In the Cathedral is a jewel of the Renaissance, the Chapel of Santa Fina. This masterpiece is dedicated to the dearest saint in San Gimignano who, struck young by a serious illness, wanted to lie for the rest of her days on a wooden table which, at the time of her death, blossomed with yellow violets. It is believed that thanks to divine providence, the violets of Santa Fina bloom each March in the middle of the hard stones of the towers that make up the famous profile of the medieval city.
Chiesa di San’Agostino
In the church of Saint Augustine, the artist Benozzo Gozzoli created a votive fresco commissioned by the Augustinians following the 1464 plague that struck the town. The fresco is quite unusual compared to traditional representations in which Saint Sebastian is always clad only in a loincloth (sometimes with an homoerotic pose), his body full of arrows, and tied to a tree or column.
Here, the Saint is shown standing on a pedestal supported by angels and dressed in a tunic tied at the waist and a large cloak opened to protect the population praying at his feet, as indicated by inscription on the pedestal, which reads SANCTE SEBASTIANE INTERCEDE PRODEVOTO POPOLO TVO. It seems that townspeople urgently wanted to acknowledge Sebastian for coming through during this plague, as this major fresco was completed in just a few months.
Ferie delle Messi
During this festival usually held in mid-June, the town dresses up in flags and banners in a whirlwind of shimmering colors. People celebrate the harvest with songs, dances, games and jousts -- fights on horseback among champions armed with wooden clubs. Originally, it was a fertility festival dating back to 1255. At that time, the whole population took part in the event in which the four neighborhoods of the city - San Giovanni, San Matteo, Castello and Piazza - competed against each other in traditional games in honor of fertility.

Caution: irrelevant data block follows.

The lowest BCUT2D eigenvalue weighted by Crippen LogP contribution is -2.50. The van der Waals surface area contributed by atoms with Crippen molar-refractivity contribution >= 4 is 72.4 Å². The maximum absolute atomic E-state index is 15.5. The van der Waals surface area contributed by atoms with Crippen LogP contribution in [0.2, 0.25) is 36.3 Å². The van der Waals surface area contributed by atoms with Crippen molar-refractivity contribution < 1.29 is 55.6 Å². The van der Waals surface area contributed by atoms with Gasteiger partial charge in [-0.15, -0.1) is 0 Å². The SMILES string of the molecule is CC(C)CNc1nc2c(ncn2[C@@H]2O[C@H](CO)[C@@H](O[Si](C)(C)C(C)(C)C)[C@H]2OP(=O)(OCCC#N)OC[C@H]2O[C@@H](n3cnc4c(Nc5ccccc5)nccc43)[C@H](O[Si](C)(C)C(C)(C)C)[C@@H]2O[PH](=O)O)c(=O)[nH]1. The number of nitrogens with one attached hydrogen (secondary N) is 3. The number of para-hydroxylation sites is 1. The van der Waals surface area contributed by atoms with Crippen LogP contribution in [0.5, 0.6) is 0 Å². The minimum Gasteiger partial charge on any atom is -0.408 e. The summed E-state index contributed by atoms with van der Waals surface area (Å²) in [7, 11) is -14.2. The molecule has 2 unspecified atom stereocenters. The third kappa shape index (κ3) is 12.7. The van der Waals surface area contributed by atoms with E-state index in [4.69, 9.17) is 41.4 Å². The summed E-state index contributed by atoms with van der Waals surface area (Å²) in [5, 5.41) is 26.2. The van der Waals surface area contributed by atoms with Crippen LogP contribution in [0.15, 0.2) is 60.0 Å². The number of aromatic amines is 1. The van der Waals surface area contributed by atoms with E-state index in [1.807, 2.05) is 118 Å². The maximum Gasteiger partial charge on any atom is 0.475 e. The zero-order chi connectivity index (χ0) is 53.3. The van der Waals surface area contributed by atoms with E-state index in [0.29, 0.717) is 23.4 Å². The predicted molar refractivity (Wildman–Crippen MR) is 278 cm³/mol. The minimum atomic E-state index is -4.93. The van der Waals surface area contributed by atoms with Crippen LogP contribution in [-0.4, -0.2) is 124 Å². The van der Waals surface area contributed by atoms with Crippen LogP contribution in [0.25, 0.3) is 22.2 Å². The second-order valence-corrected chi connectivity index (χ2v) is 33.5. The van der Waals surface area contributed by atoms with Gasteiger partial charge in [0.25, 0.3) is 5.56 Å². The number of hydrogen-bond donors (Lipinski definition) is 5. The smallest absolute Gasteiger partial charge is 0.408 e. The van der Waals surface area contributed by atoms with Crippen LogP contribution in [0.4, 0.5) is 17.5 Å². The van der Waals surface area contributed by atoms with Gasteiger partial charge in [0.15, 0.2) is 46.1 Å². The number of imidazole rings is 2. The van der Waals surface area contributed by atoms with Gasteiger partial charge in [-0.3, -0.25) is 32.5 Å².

Vernaccia di San Gimignano
You must not leave San Gimignano without sampling its most famous and flavorful product: the prize-winning wine, Vernaccia, one of the most ancient wines in Italy. It was one of the first in the country to obtain the label “Denomination of Controlled Origin” (DOC) back in 1966.
It’s been made since medieval times and declined along with San Gimignano until after WWII when its production was revived and became famous again. Even Dante speaks of it in the Divine Comedy, when he refers to seeing among those being punished for gluttony Pope Martin IV, who couldn’t get enough of Bolsena eels drenched in Vernaccia. And in 1541, Pope Paul III’s bottler, when ordering 80 flasks of the precious wine from the city, complained that San Gimignano paid far too much attention to art and science and not enough to Vernaccia.
Today, total production is about 5 million bottles a year. The Consorzio della Denominazione San Gimignano, is a consortium which brings together all winegrowers producing Vernaccia di San Gimignano DOCG.
According to the Consorzio, “characteristics of the wine are a straw-yellow color with golden nuances. Vernaccia boasts an elegant and delicate bouquet, with fruity and flowery notes”. Over time it “develops its typical mineral nose of flint. On the palate it is a dry, harmonious, flavorful and pleasant wine, with a typical almond after-taste”. Vernaccia pairs perfectly with fish, white meats, vegetables, Tuscan ham, and many summer dishes.
Higher resolution images of this chapter can be accessed directly in Galleries by clicking HERE.
I want to thank my Italian friend for this chapter. You will have the opportunity to read more and see more pictures from Patrick in a few weeks. Next week we head to Siena, one of Italy's most storied comunes. See you then.
December 09, 2020
Chapter 10: Siena & Volterra
Tuscany is a region in central Italy that borders both the Ligurian Sea on its northern half and the Tyrrhenian Sea on its southern half.